The current story finds him locked in a mental institution where his story takes even more twists and turns. All of the story is told in the first person and each issue is obviously telling a larger story, with the story often opening with Dylan referring to something that has happened but we, as the readers, are not aware of yet and then Dylan backs the story up and fills us in. Part of what I love about this is as a reader is I have no idea where it is going. Every time I think I have it figured out, the story makes a turn. Phillips’ art is perfect here as it is moody and atmospheric yet real enough not to distract from the story. There is a fair amount of violence and a bit of nudity, but nothing that you would not see in a PG movie. This is one of those rare books that after reading every issue I am left wanting more and more. As a bonus, the monthly comics contain a two page column by Kim Morgan, a film critic, who reviews a film from the past that somehow seems to tie into the themes of the main story. To her credit, after reading each film review in each issue, I want to go out and seek out the film discussed. A number of times I have, and I have never been disappointed. So far there are three trade collection of Kill or Be Killed, which in one way is a better way to read these stories as you are not left hanging as much as you are with the monthly book, but on the other hand, the trades do not include Morgan’s film reviews or Jacob Phillips’ illustrations that come with the film reviews. So I would recommend you seek out both the single issues and the trades. Either way, you will be reading one of the best comics out there.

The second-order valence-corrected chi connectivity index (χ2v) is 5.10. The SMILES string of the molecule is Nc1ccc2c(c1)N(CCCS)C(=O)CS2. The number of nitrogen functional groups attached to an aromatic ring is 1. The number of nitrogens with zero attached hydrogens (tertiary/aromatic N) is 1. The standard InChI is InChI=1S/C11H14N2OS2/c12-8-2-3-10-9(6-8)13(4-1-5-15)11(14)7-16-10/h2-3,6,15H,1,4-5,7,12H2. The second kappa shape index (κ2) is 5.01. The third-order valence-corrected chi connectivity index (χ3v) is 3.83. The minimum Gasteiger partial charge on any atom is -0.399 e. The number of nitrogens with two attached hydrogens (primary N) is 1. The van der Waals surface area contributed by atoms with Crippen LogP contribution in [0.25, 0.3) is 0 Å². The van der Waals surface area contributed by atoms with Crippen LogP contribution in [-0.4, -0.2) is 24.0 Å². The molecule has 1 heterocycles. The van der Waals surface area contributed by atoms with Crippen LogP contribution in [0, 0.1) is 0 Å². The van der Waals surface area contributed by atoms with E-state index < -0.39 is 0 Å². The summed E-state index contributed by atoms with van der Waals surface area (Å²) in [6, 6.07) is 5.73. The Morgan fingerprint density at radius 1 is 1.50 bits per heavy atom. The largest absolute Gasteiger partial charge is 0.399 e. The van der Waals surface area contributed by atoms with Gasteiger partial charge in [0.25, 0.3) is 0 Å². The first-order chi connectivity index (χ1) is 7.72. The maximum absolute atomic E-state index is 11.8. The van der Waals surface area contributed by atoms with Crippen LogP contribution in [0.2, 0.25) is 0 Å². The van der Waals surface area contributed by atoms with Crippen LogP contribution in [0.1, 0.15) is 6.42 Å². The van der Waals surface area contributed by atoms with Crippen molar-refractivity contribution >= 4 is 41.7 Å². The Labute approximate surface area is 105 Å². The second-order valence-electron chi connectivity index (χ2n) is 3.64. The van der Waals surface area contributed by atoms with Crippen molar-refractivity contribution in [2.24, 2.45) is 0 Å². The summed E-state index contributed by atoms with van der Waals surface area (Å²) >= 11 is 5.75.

We Spoke Out: Comic Books and the Holocaust

We Spoke Out: Comic Books and the Holocaust